By David Ford
Jeff Stewart, director and coordinator of the Immigrant Workers Project, detailed his work and dedication to immigrants adjusting to new life in the United States.
The event was presented by the Youngstown State University Heritage Planning Committee and the YSU Latino Student Organization and was held at the Youngstown Historical Center of Industry and Labor on Friday.
Forming in 1998, the IWP continues to work for immigrants’ rights and fights to give a voice to the voiceless. Currently, the IWP works in nine regions across Ohio with their headquarters in Canton.
Adjusting to life in America can be rough for immigrants, who either can’t find employment, can’t speak the language or both, Stewart said. He started the organization to help these immigrants escape poverty and violence back in their home countries, including Mexico, Guatemala and Honduras.
He said they typically handle a lot of child immigration issues, with nearly 910 unaccompanied minors handled so far.
“There have been a lot of five- to six-year-olds crossing the border by themselves,” Stewart said. “These children know they can expect no help from civil authorities in their home countries.”
Stewart said nearly 46 percent of Mexicans live in poverty, and that number increases dramatically for countries such as El Salvador, Guatemala and Honduras. He said Mexico’s government has an increasing reliability on the drug trade.
“Just last year, Mexico made nearly $39 billion from the drug trade, with nearly 450,000 Mexicans involved,” Stewart said. “That makes it the largest employer of Mexicans within the country.”
For those wishing to escape their poverty-stricken nation, Stewart said the road to the United States is arduous. According to Stewart, there were 220 people traveling together, huddled within a boxcar on the back of a semi. For nearly 40 hours, these people were not allowed to leave, enduring 130 degree temperatures in the process.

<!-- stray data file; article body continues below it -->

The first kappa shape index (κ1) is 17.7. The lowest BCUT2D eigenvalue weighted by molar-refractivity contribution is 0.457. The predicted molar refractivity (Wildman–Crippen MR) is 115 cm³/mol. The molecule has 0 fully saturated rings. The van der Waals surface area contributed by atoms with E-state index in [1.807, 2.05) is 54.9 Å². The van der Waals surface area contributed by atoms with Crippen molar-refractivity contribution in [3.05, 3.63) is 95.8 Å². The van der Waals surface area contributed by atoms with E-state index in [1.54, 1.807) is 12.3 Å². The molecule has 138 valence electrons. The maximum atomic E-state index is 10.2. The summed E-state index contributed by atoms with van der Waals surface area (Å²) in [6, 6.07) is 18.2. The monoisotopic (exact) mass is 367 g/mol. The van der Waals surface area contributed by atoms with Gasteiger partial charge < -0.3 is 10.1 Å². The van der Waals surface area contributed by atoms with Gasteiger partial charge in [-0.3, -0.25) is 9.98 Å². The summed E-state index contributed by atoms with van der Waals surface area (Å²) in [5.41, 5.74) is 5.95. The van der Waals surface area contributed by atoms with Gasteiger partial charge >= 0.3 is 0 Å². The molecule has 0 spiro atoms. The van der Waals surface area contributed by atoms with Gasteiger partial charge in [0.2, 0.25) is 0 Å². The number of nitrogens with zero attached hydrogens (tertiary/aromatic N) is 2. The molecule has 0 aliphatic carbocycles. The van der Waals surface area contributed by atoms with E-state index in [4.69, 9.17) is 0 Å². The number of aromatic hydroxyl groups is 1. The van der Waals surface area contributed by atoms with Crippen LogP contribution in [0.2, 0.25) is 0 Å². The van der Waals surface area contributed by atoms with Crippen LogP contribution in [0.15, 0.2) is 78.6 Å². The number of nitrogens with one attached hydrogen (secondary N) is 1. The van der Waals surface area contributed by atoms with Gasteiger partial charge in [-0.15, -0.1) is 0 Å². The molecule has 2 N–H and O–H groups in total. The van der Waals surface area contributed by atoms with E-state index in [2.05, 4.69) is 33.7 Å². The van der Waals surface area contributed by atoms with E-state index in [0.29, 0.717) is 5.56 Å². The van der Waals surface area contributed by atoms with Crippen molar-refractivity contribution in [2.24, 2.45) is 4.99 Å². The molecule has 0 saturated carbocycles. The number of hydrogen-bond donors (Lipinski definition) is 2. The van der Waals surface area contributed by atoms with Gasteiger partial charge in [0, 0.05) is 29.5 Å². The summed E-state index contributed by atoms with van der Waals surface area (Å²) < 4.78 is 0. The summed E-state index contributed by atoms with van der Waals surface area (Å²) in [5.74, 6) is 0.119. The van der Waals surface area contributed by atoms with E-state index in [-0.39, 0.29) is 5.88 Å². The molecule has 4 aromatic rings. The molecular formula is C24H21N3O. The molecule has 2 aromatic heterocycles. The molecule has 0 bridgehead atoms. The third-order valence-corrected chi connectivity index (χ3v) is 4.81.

“These people are willing to suffer that because of what they’re suffering back home,” Stewart said.
Jacinto Abraham de Paz Ceto, a former intern and client of the IWP, recalled enduring violence back home in Guatemala and his struggles for equal opportunities in the U.S.
“I was left in Guatemala after my father passed away and my mother went looking for a job,” Abraham de Paz Ceto said. “My mom wasn’t able to get a job in the end because of a gang tattoo my father made her get. They had to cut it off of her.”
Abraham de Paz Ceto said he was beaten and attacked by a gang, retaliating against him because of his father’s actions.
“They pushed me into a fence, hit me in the head and threatened that if I ran away, they would find me.”
After crossing the border, he met with Stewart who helped get him start school. Abraham de Paz Ceto attended Dover City Schools at 14 years old, where he entered middle school. Eventually, Abraham de Paz Ceto went on to high school and said he was subjected to discrimination.
“I was removed from the classes I was enrolled in and taken to the basement of the school,” Abraham de Paz Ceto said. “I was told I couldn’t do anything well and that I didn’t deserve to be in regular classes. I failed history because the instructor failed to help with anything.”
According to Stewart, the basement classes were taught by an uncertified Kindergarten teacher who couldn’t control students and lacked proper educational training.
“When the situations got out of hand, they brought in the football coach, who would come down and scream at the students that immigration was coming,” Stewart said. “These [immigrant] students could not take regular classes and had to sign up as seventh graders with teachers who they never actually saw.”
Stewart said these students were required to do this so the school’s graduation rates wouldn’t decrease. In one instance, Stewart recalled racial stereotypes being targeted at some of the students.
“One educator said all they need to know is the difference between a mop and a broom,” Stewart said.
During his senior year, Abraham de Paz Ceto formed a group to help support his fellow students with communication skills. Despite helping fellow peers, he said he saw a situation within the school administration growing increasingly worse.
In response to the racial discrimination, the IWP filed a lawsuit against Dover City Schools, citing unequal educational opportunities for these children. According to Stewart, the lawsuit changed the curriculum at Dover, as well as other school districts in the area.
As for employment opportunities, he said obstacles still remain.
“Slaughterhouses serve as a major source of employment for these immigrants, where the conditions are very poor,” Stewart said. “I hope there are better days for these people, and we will continue to work for their rights.”
Grimilda Ocasio, an administrative assistant in the YSU history department, helped organize the lecture and was pleased with the turnout.
“I’m glad those in attendance were able to get a better understanding of what these people go through,” Ocasio said. “Hopefully, the opportunities for these immigrants continue to improve.”